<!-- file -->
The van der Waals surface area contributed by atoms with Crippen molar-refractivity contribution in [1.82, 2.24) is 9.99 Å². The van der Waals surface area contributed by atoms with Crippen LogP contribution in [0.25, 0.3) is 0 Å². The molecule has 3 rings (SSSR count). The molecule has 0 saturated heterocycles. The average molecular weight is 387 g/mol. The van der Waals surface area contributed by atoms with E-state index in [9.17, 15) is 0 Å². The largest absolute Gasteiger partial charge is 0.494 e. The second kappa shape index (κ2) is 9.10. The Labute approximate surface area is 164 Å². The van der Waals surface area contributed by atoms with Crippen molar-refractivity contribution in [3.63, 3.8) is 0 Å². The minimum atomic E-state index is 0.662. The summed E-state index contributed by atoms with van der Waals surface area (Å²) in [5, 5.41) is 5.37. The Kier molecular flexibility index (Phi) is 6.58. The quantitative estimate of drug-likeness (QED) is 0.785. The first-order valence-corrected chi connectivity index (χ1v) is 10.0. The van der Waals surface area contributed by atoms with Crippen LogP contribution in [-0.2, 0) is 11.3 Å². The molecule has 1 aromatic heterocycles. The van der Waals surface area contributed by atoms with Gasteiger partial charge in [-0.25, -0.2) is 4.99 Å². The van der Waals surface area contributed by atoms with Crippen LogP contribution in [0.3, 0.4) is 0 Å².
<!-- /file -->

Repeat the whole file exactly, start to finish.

The van der Waals surface area contributed by atoms with Crippen molar-refractivity contribution in [1.82, 2.24) is 9.99 Å². The van der Waals surface area contributed by atoms with Crippen LogP contribution in [0.25, 0.3) is 0 Å². The molecule has 3 rings (SSSR count). The molecule has 0 saturated heterocycles. The average molecular weight is 387 g/mol. The van der Waals surface area contributed by atoms with E-state index in [9.17, 15) is 0 Å². The largest absolute Gasteiger partial charge is 0.494 e. The second kappa shape index (κ2) is 9.10. The Labute approximate surface area is 164 Å². The van der Waals surface area contributed by atoms with Crippen molar-refractivity contribution in [3.63, 3.8) is 0 Å². The minimum atomic E-state index is 0.662. The summed E-state index contributed by atoms with van der Waals surface area (Å²) in [5, 5.41) is 5.37. The Kier molecular flexibility index (Phi) is 6.58. The quantitative estimate of drug-likeness (QED) is 0.785. The first-order valence-corrected chi connectivity index (χ1v) is 10.0. The van der Waals surface area contributed by atoms with Crippen LogP contribution in [-0.2, 0) is 11.3 Å². The molecule has 1 aromatic heterocycles. The van der Waals surface area contributed by atoms with Gasteiger partial charge in [-0.25, -0.2) is 4.99 Å². The van der Waals surface area contributed by atoms with Crippen LogP contribution in [0.3, 0.4) is 0 Å².